The papers are full of news about internal transformations being undertaken in Russia and China. Their situations are differentand competitive but leave the sense thatthe communist system, far from being the prisoner of dogma and historical inertia, is showing an unexpected capacity for nonviolent renewal -- supposedly a unique democratic property.

We shall see over the next few years, or decades, how much substance there is to this prospect. But meanwhile the very anticipation of change on the communist side of the ideological divide becomes a political factor on the democratic side. We are embarked on a long inquiry into whether and how we can best live with communist societies whose progress is no longer centered in the military sphere.

What gives this inquiry its distinctive tang is that, as we have seen with Beijing for more than a decade and are seeing with the Kremlin now, rigid failing communist states link their modernization and renewal to a general opening up to the Western world. They want trade and technology, a respite from the economic and political skewing that goes with heavy external confrontation and, not least, a bonus of privilege (foreign travel, movies) for their middle class.

This is how we come up to what many people feel is a historic opportunity to put relations with the communist world on a new basis: the combination of stirring within communist societies and, simultaneously, their reaching out.

One foundation for this hope is that things have already gone far and well with China, which, as a distant and less menacing case, was a good place to start. Nearly all of our political spectrum and, it appears, much of theirs have accepted the uses of close Sino-American ties. The connection has gone far enough to make it possible for the occasional disagreement -- China's sale of Silkworm missiles to Iran -- to be aired in public and to have its fallout contained.

As it goes with China, so now may it go with Russia? It is a dizzying prospect that has already begun to disorient American politics, turning liberals into a Ronald Reagan cheering squad on arms control, for instance, while leaving a big part of his old conservative constituency muttering and climbing the wall.

Anyone with half a sense of history will hesitate to salute the arrival of a new era. But someone with the other half will keep the door ajar and ask, along with a provocative Yugoslav observer named Bojan Cvijetic, whether a new era may not now be struggling to be born.

Washington, Cvijetic writes in Belgrade's Review of International Affairs, continues to insist that only American strength, including the Reagan Strategic Defense Initiative, brought Moscow to dialogue. On its part, Moscow tends to hold that its peaceful initiatives isolated the Reagan administration in domestic and international opinion and compelled it to moderate its ways. (That Gorbachev will practice more of this sort of political jujitsu on Reagan is precisely the American right's summit fear.)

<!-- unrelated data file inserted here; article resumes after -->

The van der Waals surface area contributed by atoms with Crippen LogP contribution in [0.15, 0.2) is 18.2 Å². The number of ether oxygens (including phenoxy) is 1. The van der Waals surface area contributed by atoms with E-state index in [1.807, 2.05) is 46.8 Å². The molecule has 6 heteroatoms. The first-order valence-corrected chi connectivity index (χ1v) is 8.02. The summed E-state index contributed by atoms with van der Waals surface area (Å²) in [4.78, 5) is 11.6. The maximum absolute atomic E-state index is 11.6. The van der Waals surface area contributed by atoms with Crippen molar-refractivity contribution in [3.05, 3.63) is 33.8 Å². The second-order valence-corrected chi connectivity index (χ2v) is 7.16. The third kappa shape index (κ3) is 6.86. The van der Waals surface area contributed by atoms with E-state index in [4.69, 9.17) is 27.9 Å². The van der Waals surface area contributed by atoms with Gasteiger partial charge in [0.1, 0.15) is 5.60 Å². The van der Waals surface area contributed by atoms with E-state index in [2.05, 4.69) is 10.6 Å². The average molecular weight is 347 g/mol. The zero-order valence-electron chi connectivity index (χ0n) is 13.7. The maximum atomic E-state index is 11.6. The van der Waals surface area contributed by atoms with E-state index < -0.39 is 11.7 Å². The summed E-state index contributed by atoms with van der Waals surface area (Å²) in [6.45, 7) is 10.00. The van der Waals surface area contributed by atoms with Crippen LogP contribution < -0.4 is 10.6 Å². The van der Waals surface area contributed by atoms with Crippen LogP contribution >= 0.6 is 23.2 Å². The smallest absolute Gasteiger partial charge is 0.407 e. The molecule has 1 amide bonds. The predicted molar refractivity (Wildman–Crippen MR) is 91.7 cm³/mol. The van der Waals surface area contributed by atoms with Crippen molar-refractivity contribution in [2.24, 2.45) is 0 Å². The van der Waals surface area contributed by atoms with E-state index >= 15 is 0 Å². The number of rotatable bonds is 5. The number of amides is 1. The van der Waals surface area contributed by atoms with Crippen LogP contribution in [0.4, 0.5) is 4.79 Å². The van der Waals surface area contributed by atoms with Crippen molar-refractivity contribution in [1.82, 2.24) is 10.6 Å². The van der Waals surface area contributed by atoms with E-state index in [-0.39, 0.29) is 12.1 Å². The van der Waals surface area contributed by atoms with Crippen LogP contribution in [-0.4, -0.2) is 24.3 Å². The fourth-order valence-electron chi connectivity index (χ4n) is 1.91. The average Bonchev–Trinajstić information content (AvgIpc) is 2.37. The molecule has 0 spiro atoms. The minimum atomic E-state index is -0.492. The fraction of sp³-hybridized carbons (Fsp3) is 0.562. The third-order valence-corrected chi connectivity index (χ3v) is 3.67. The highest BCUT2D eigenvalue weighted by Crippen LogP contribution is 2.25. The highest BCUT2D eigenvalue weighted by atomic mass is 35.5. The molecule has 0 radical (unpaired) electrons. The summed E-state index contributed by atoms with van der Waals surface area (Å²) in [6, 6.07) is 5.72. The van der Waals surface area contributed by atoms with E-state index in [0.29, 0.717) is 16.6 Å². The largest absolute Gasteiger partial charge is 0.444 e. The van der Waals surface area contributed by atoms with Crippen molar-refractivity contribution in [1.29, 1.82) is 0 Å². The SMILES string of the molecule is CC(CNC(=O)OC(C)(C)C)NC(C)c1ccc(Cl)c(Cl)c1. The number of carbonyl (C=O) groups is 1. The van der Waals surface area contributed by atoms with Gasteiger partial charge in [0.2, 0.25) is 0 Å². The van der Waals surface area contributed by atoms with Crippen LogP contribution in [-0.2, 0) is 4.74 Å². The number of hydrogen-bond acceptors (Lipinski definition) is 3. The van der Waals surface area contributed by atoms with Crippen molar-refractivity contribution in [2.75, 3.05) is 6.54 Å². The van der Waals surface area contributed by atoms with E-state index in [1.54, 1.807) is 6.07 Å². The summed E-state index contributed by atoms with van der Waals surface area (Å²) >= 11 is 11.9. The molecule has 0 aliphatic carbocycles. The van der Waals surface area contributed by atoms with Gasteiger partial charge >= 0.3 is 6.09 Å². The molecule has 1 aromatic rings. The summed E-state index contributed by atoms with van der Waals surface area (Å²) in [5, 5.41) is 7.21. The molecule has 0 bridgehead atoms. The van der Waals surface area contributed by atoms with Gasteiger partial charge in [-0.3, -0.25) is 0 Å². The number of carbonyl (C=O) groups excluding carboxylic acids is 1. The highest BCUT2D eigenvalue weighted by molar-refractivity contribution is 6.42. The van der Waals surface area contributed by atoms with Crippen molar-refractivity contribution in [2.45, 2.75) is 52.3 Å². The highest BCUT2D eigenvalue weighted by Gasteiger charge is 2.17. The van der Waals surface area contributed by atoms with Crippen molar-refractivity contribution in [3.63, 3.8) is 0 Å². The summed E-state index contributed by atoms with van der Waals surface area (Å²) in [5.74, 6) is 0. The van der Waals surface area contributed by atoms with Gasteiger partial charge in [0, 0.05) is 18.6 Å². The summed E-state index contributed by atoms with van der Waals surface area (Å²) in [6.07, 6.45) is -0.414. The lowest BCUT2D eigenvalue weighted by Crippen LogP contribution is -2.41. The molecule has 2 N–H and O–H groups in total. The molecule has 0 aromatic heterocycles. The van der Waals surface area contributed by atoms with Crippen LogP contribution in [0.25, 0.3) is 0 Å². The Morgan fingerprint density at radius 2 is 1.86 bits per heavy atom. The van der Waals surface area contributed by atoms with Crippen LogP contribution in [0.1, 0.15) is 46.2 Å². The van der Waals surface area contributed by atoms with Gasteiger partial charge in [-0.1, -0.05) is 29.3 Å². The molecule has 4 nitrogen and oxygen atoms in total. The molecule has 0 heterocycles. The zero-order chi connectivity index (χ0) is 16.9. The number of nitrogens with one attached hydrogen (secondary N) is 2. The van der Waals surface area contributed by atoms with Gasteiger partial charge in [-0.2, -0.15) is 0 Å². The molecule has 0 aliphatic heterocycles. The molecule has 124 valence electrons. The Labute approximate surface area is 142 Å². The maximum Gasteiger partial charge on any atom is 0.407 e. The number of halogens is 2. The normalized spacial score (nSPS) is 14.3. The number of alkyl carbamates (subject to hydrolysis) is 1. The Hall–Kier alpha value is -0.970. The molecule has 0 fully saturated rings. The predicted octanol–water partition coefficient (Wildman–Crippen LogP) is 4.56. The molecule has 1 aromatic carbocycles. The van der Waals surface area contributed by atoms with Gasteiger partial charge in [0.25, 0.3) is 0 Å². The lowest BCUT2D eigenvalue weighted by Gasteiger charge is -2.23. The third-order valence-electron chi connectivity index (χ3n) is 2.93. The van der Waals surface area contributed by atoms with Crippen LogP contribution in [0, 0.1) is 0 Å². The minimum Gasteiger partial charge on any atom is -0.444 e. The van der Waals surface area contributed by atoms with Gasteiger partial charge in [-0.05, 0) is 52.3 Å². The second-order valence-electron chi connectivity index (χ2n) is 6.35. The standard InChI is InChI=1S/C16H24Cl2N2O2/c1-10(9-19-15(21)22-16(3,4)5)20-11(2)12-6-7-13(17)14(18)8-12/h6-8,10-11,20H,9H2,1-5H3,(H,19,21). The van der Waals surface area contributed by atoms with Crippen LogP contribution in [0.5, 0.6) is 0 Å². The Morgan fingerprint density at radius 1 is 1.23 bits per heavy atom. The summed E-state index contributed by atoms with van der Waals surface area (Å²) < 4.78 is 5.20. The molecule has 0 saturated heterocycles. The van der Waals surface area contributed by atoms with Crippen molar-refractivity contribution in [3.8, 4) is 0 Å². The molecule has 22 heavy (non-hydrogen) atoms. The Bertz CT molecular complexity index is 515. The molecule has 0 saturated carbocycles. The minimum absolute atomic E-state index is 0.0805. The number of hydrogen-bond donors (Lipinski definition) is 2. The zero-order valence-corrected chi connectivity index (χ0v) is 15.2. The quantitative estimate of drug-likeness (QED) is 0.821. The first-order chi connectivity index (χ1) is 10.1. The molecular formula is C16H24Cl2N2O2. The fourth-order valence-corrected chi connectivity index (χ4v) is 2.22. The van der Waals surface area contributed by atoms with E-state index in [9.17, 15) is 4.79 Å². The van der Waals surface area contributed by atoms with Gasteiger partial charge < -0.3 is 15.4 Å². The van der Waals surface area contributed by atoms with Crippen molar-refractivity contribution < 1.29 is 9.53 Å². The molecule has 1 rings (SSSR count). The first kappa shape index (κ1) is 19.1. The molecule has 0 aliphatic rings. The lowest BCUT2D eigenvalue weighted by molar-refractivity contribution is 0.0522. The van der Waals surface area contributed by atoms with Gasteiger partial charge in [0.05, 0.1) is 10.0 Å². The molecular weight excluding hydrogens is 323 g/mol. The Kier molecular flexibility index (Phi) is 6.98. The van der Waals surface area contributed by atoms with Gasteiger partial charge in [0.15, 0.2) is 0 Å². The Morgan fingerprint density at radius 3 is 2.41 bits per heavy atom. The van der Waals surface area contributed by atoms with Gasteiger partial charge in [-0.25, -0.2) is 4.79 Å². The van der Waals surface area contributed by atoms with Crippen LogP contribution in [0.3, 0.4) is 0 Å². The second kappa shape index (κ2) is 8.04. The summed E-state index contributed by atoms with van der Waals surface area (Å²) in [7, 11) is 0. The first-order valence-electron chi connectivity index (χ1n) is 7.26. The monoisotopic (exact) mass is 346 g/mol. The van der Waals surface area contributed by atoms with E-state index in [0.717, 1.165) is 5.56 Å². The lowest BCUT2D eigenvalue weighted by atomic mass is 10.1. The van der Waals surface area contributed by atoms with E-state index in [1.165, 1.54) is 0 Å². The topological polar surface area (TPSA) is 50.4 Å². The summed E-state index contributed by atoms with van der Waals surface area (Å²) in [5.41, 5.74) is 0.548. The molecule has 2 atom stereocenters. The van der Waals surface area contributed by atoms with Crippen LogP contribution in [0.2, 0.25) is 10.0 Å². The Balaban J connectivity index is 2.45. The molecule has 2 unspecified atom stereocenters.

Still, the Yugoslav writer is encouraged by 1) the promise of arms control, 2) the fencing off of arms control from regional disputes (what Americans would call delinking), 3) the ongoing consultations on those disputes (yes, at the same time, linking) and 4) certain signs of appreciation for aspects of each other's system.

To me, that last item counts heavily. I see little to admire in the existing Soviet system, though one doesn't have to be gratuitously abusive about it. But there is a kind of Soviet appreciation for the American system that matters considerably -- the kind reflected in Gorbachev's experimentation with glasnost and market ways. The more of it that Americans see, the more appreciation they will have for the Soviet system -- and the more interest they will have in putting relations on a firmer basis.

This has little to do with Reagan, who, in his sunset days in the White House, is moving toward a policy that American politics can likely sustain. But would the Politburo carry forward Gorbachev's commitment to improving relations if he faded or fell? In China this week, Deng Xiaoping appeared to be passing on a decade's progress to like-minded successors, but in the Soviet Union the country's new course rests on the uncertain fortunes of one man.